Friday, March 29, 2013

Are North Korea's threats a gift to the US industrial military complex?

The US has announced plans to increase its West Coast missile defense force by 50%, citing the possibility of a mainland nuclear missile attack by North Korea. In particular, it plans to deploy another 14 ground-based interceptor missiles to Fort Greely, Alaska, by 2017 at a cost of one billion US dollars.

The missile defense (MD) system is being criticized as a waste of taxpayer money, raising questions about its effectiveness when tests have resulting in an interception success rate of only around 50%. The country’s aim, however, is to cement its comparative superiority at a time when many other countries have long-range ballistic missiles. This is why the US has spent such astronomical sums on its MD system, and why the development accounts for such a sizable chunk of the American defense industry.

The North Korean “threat” of hitting the mainland US with a nuclear weapon has already been laughed off by Washington. Its attention is focused less on the possibility of such a strike than on finding an excuse to beef up its MD budget. The big beneficiary is the defense industry. In other words, the North Korean nuclear missile threat is essentially a big gift to the American military-industrial complex. Meanwhile, South Korea has no small part in boosting this industry, as the world’s single biggest importer of US weaponry.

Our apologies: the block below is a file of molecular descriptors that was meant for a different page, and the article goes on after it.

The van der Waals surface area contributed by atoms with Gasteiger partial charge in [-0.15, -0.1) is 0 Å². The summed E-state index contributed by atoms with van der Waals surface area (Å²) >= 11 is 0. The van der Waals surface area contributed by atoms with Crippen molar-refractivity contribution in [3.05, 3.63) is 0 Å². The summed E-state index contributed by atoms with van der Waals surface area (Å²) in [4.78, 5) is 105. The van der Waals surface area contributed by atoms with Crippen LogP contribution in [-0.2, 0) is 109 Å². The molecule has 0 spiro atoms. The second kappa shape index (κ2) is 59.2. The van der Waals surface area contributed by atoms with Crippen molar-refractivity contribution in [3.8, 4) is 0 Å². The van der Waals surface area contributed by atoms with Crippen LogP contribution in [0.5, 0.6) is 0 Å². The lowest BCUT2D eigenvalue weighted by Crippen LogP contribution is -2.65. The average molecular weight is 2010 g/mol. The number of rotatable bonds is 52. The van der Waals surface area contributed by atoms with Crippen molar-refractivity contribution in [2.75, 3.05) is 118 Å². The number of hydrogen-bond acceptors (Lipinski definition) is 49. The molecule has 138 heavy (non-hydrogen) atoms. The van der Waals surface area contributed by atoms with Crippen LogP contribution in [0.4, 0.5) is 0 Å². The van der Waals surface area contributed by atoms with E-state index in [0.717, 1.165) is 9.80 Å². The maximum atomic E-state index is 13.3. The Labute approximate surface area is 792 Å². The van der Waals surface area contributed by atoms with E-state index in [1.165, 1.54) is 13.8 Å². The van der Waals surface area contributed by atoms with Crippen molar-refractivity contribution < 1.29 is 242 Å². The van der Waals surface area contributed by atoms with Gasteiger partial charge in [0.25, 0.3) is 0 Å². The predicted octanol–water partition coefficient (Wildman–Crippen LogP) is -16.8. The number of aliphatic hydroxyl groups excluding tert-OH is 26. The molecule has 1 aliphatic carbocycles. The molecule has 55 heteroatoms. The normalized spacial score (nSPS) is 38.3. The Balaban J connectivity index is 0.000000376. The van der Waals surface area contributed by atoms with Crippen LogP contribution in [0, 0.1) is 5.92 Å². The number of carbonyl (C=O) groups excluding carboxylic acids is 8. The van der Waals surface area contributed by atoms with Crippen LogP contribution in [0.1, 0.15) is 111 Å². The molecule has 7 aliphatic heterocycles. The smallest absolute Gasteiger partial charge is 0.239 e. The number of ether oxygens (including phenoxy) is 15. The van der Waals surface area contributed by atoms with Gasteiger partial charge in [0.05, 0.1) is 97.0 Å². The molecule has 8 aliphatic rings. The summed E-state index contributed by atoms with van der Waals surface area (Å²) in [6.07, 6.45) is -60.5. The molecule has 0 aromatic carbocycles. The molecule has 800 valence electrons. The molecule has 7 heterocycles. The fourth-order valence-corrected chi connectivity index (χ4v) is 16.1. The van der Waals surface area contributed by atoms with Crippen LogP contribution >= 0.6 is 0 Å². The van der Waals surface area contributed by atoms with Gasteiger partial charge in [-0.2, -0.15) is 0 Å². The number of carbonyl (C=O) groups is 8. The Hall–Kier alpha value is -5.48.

Now the US faces a new challenge in its international relations, namely the rise of China.
Since the Cold War ended, the US struggle for political hegemony with China has become unavoidable, with the two sides facing off in a cool relationship where neither is friend nor foe. Washington has maintained a “pivot to Asia” focus in its diplomatic policy, an idea articulated by President Barack Obama underscoring the new importance of the Asia Pacific region. The MD expansions represent a strategy to maintain military dominance in East Asia vis-a-vis China, while also serving as a safeguard for economic expansion in the region.

International relations experts called this a “strong message” from the US to China, which it hopes will use its leverage to encourage North Korea to give up its nuclear program. But this idea is also flawed. In the first place, the expansions show that Washington has no intention of pursuing a peaceful resolution with Pyongyang, but is instead looking out for the interests of defense companies.

Second, while China does place some importance on resolving the nuclear issue in its North Korea policy, it is focused more on preventing the regime in Pyongyang from collapsing, and it is not likely to compromise its own international prestige under military pressure from the US. Indeed, the new Chinese leadership under Xi Jinping is more likely to respond to this pressure by beefing up the country’s armaments and facing off against the US in the power battle. Third, even if the US does succeed in getting China to pressure North Korea, Pyongyang is not likely to give up its nuclear program without some guarantee of its own regime security. In short, all the MD reinforcements have done is to give China an excuse to face off against the US.

Under Xi, China is voicing a new slogan: the “great revival of the Chinese nation.” Pride in being Chinese is being emphasized like never before, as is the country’s new superpower standing. This links with the ambitions toward the rest of East Asia, which were in evidence not long after the Xi administration took over. The MD reinforcements from the US are a sign that the power battle between Washington and China is going to center around the Korean Peninsula.

In the bipolar era where the US and the Soviet Union reigned, Koreans spent a half-century enduring hardship and adversity. Now, they appear poised to be sucked back into the vortex of another battle for Asian hegemony, this one between the US and China. This could mean yet another crisis for an already much-abused peninsula.

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